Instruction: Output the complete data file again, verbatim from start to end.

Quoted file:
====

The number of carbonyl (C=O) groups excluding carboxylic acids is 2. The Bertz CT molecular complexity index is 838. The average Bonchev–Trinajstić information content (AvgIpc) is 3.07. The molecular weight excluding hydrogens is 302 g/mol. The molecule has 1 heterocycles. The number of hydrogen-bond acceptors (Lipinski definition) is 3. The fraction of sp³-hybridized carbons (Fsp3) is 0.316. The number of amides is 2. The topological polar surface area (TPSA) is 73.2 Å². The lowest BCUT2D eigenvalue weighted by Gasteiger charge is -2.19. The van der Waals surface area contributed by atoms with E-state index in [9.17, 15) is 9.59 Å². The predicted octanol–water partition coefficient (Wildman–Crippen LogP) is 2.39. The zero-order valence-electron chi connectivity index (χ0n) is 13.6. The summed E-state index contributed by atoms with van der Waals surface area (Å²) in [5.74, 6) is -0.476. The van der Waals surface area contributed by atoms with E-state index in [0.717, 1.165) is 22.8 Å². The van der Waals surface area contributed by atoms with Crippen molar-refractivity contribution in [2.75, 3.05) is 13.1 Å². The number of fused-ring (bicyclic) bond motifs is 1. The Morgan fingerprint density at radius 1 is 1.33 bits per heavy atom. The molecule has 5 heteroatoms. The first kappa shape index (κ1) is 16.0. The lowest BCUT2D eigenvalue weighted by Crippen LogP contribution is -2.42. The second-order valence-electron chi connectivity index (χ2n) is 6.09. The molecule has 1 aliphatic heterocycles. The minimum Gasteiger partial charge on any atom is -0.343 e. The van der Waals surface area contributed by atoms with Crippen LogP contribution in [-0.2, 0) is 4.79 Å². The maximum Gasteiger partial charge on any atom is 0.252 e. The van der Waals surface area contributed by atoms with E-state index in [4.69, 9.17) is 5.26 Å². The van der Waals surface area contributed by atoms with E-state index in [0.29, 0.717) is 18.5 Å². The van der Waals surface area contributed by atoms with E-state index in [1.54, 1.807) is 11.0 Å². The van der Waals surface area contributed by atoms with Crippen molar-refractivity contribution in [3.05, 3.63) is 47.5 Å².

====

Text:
The number of carbonyl (C=O) groups excluding carboxylic acids is 2. The Bertz CT molecular complexity index is 838. The average Bonchev–Trinajstić information content (AvgIpc) is 3.07. The molecular weight excluding hydrogens is 302 g/mol. The molecule has 1 heterocycles. The number of hydrogen-bond acceptors (Lipinski definition) is 3. The fraction of sp³-hybridized carbons (Fsp3) is 0.316. The number of amides is 2. The topological polar surface area (TPSA) is 73.2 Å². The lowest BCUT2D eigenvalue weighted by Gasteiger charge is -2.19. The van der Waals surface area contributed by atoms with E-state index in [9.17, 15) is 9.59 Å². The predicted octanol–water partition coefficient (Wildman–Crippen LogP) is 2.39. The zero-order valence-electron chi connectivity index (χ0n) is 13.6. The summed E-state index contributed by atoms with van der Waals surface area (Å²) in [5.74, 6) is -0.476. The van der Waals surface area contributed by atoms with E-state index in [0.717, 1.165) is 22.8 Å². The van der Waals surface area contributed by atoms with Crippen molar-refractivity contribution in [2.75, 3.05) is 13.1 Å². The number of fused-ring (bicyclic) bond motifs is 1. The Morgan fingerprint density at radius 1 is 1.33 bits per heavy atom. The molecule has 5 heteroatoms. The first kappa shape index (κ1) is 16.0. The lowest BCUT2D eigenvalue weighted by Crippen LogP contribution is -2.42. The second-order valence-electron chi connectivity index (χ2n) is 6.09. The molecule has 1 aliphatic heterocycles. The minimum Gasteiger partial charge on any atom is -0.343 e. The van der Waals surface area contributed by atoms with Crippen LogP contribution in [-0.2, 0) is 4.79 Å². The maximum Gasteiger partial charge on any atom is 0.252 e. The van der Waals surface area contributed by atoms with E-state index in [4.69, 9.17) is 5.26 Å². The van der Waals surface area contributed by atoms with E-state index in [0.29, 0.717) is 18.5 Å². The van der Waals surface area contributed by atoms with E-state index in [1.54, 1.807) is 11.0 Å². The van der Waals surface area contributed by atoms with Crippen molar-refractivity contribution in [3.05, 3.63) is 47.5 Å².